Perceptions about automation depend on which side of the argument one is on, as autonomous trucks mean different things to different stakeholders in trucking. For a consumer or an original equipment manufacturer (OEM), automation means progress on the highways, because it could potentially reduce accidents, regulate freight flow, and eventually reign in the price of consumption. On the flip side, automation fuels fear in the driving community – it would be yet another step towards replacing them for good – the weight of excessive regulations notwithstanding.
Regardless, many industry thought leaders refuse to buy into the prospect of truck drivers being displaced entirely; they contend that automation could never mature to a level where it could completely replace a human driver. Freight hauling is not just about driving on the road, but also about documentation, terminal operations, refueling, loading and off-loading cargo, and many other operations that need a human touch.
FreightWaves discussed these issues with Zeljko Jeftic, global innovation lead at the World Road Transportation Organization (IRU), to discuss the feasibility of vehicle automation and its impact on the trucking community at large.
“I believe that autonomous vehicles are not going to take away jobs, but would help in their evolution. Companies are looking for hub-to-hub operations via autonomous trucks, but that would still require a driver to jump in at the exit of a motorway, and drive it to the terminal,” said Jeftic. “You could either do it by being physically being present behind the wheel, or through remote-controlled operations. But you still would need to include drivers in the overall operations.”
The trucking industry may witness an evolution in driving jobs, with automation bringing sophistication and efficiency to the truck cabin, akin to aircraft cockpits. The industry would find some respite to the driver shortage issue, as physical driving would most likely be restricted to shorter first- and last-mile driving, with automation taking care of long hauls.
“We have a considerable forecast of the gross demand on transport, especially on the logistics side. Automation is going to put pressure, and we need to find a nice combination for both driverless and driver-supported hauling. We might have plans to have hub-to-hub operations within a decade if we have regulations set in place,” said Jeftic.
However, Jeftic was also skeptical of fully autonomous vehicles seeing the light of day within the next 10 years. “We are not going to have a vehicle that manages all-road and all-weather conditions for now, and I strongly believe we will still need skilled drivers. I hope that this element of highly automated vehicles is going to make this business a bit more interesting for the younger generation as well,” he said.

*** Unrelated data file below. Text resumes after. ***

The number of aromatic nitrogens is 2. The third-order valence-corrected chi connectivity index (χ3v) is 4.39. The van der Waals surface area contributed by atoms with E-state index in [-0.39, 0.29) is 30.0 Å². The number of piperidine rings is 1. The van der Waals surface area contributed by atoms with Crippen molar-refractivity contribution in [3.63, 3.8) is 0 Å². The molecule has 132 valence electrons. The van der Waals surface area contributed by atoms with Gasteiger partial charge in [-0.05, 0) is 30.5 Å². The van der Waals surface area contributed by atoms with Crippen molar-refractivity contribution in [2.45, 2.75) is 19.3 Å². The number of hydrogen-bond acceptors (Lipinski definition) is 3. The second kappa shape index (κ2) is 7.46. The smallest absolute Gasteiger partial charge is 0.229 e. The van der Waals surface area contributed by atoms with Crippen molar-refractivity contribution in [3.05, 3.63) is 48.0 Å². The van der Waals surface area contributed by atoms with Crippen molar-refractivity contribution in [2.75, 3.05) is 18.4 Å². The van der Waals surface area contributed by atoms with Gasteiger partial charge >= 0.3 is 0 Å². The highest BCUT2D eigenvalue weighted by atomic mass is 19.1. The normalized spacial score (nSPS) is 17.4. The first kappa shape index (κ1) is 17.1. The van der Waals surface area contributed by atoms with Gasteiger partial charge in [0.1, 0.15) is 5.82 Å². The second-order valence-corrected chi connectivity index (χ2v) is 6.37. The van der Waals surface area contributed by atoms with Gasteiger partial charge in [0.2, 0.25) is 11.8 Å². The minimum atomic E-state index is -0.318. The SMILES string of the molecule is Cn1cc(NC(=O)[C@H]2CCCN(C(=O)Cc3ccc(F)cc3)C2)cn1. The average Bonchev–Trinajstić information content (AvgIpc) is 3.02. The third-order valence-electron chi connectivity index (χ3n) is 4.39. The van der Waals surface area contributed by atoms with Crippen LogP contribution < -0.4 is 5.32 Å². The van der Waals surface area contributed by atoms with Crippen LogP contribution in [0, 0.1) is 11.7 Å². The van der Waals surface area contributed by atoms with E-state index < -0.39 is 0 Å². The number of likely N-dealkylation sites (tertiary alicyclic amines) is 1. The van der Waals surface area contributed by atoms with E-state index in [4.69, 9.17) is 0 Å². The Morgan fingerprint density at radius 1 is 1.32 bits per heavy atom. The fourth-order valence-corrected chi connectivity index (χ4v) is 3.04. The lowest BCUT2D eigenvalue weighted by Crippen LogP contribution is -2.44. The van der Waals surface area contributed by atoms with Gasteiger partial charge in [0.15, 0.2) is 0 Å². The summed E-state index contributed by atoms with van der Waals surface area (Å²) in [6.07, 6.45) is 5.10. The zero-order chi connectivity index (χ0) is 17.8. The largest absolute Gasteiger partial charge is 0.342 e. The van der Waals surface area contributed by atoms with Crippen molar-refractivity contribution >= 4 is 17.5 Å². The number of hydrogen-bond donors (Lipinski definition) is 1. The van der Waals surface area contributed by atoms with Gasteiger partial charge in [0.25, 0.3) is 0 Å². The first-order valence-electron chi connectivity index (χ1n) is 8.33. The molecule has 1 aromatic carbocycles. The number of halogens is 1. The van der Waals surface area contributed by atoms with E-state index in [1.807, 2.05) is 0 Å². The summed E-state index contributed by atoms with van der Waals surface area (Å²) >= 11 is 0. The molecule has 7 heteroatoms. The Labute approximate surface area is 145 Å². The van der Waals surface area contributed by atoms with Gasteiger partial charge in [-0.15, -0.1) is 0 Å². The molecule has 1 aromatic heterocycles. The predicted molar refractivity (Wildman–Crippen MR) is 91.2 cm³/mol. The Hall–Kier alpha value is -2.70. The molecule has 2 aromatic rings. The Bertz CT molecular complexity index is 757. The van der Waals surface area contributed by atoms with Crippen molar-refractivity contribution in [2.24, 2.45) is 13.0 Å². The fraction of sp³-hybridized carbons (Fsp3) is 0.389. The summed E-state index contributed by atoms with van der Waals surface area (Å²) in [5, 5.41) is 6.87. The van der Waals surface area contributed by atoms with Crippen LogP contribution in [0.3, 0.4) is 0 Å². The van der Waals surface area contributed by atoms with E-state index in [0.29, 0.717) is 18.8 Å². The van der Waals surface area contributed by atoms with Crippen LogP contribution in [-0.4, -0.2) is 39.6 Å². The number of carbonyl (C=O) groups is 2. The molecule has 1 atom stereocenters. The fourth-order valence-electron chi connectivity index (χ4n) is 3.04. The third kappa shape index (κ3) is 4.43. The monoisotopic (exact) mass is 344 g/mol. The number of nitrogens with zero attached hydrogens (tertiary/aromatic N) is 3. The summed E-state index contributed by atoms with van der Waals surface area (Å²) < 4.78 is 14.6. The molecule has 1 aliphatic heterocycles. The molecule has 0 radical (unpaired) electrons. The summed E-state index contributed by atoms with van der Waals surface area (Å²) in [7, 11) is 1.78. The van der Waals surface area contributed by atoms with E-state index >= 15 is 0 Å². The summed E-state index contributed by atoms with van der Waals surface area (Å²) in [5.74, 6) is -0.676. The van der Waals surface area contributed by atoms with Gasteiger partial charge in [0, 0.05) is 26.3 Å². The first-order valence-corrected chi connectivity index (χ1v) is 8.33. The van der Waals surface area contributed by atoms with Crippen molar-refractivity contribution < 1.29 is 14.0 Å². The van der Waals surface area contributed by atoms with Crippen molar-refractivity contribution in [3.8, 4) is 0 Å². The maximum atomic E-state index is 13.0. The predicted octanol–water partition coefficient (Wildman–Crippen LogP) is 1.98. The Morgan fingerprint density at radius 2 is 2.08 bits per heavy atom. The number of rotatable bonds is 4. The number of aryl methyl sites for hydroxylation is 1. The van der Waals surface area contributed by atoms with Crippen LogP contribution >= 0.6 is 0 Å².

Jeftic spoke about the interest shown by OEMs towards autonomous technology and how it would turn out to be a positive reinforcement to the transportation sector. “Daimler investing €500 million into autonomous technology is a good sign; it is going to lead to increased levels of automation ultimately. This will help in making vehicles more intelligent and increase safety. But I believe that a vast majority of vehicles, even after 10 years, would still have a driver on-board. So adding autonomous functionalities is going to support drivers, helping them become more efficient,” he said.
To alleviate fears about automation within the trucking industry, Jeftic suggested a no holds barred approach. “I’m a strong believer in communication and open dialogue. We need to present a more balanced picture to transport operators and drivers, and also listen to their fears and address them,” said Jeftic. “At the IRU, we are doing some blog posts by engaging transport operators and are reaching out to our members who are actively looking forward to innovation in the industry.”
The tech-savvy millennials who will join the industry in the near future will likely have a greater acceptance of automation, because it will reduce their workload while making them more efficient.
Jeftic explained how his interactions with the younger crop of transport managers and fleet executives has shown him a glimpse of pragmatism towards innovation, and also their focus on keeping their companies relevant in the future, not just in the short-term but also a couple of decades down the road. “I tell people that to get ready for a highly automated future they should focus on digitizing their transport operations. They need to move away from using paper in planning and load-finding operations, and look to be proactively involved in discussions about automation,” he said.